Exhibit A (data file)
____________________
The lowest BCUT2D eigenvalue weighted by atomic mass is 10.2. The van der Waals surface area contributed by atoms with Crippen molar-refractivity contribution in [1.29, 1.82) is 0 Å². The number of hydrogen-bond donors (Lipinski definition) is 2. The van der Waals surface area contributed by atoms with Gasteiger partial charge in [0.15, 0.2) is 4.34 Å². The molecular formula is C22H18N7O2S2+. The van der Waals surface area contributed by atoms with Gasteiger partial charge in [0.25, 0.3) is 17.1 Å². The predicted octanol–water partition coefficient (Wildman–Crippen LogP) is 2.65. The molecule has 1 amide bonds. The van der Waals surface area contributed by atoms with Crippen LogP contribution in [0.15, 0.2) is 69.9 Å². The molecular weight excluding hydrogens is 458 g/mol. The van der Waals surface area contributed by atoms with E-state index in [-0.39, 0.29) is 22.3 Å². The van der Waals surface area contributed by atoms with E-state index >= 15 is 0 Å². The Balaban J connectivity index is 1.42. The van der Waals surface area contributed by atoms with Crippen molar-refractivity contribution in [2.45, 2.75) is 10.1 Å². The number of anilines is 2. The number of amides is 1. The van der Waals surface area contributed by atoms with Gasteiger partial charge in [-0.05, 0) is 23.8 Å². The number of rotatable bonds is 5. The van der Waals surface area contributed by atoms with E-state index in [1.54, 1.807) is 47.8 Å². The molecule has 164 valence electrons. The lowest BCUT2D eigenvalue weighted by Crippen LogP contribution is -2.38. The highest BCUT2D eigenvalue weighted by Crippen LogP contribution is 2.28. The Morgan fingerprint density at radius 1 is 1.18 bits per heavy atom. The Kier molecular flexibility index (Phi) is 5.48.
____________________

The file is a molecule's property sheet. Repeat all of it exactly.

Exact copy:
The lowest BCUT2D eigenvalue weighted by atomic mass is 10.2. The van der Waals surface area contributed by atoms with Crippen molar-refractivity contribution in [1.29, 1.82) is 0 Å². The number of hydrogen-bond donors (Lipinski definition) is 2. The van der Waals surface area contributed by atoms with Gasteiger partial charge in [0.15, 0.2) is 4.34 Å². The molecular formula is C22H18N7O2S2+. The van der Waals surface area contributed by atoms with Gasteiger partial charge in [0.25, 0.3) is 17.1 Å². The predicted octanol–water partition coefficient (Wildman–Crippen LogP) is 2.65. The molecule has 1 amide bonds. The van der Waals surface area contributed by atoms with Crippen LogP contribution in [0.15, 0.2) is 69.9 Å². The molecular weight excluding hydrogens is 458 g/mol. The van der Waals surface area contributed by atoms with E-state index in [-0.39, 0.29) is 22.3 Å². The van der Waals surface area contributed by atoms with E-state index >= 15 is 0 Å². The Balaban J connectivity index is 1.42. The van der Waals surface area contributed by atoms with Crippen molar-refractivity contribution in [2.45, 2.75) is 10.1 Å². The number of anilines is 2. The number of amides is 1. The van der Waals surface area contributed by atoms with Gasteiger partial charge in [-0.05, 0) is 23.8 Å². The number of rotatable bonds is 5. The van der Waals surface area contributed by atoms with E-state index in [1.54, 1.807) is 47.8 Å². The molecule has 164 valence electrons. The lowest BCUT2D eigenvalue weighted by Crippen LogP contribution is -2.38. The highest BCUT2D eigenvalue weighted by Crippen LogP contribution is 2.28. The Morgan fingerprint density at radius 1 is 1.18 bits per heavy atom. The Kier molecular flexibility index (Phi) is 5.48.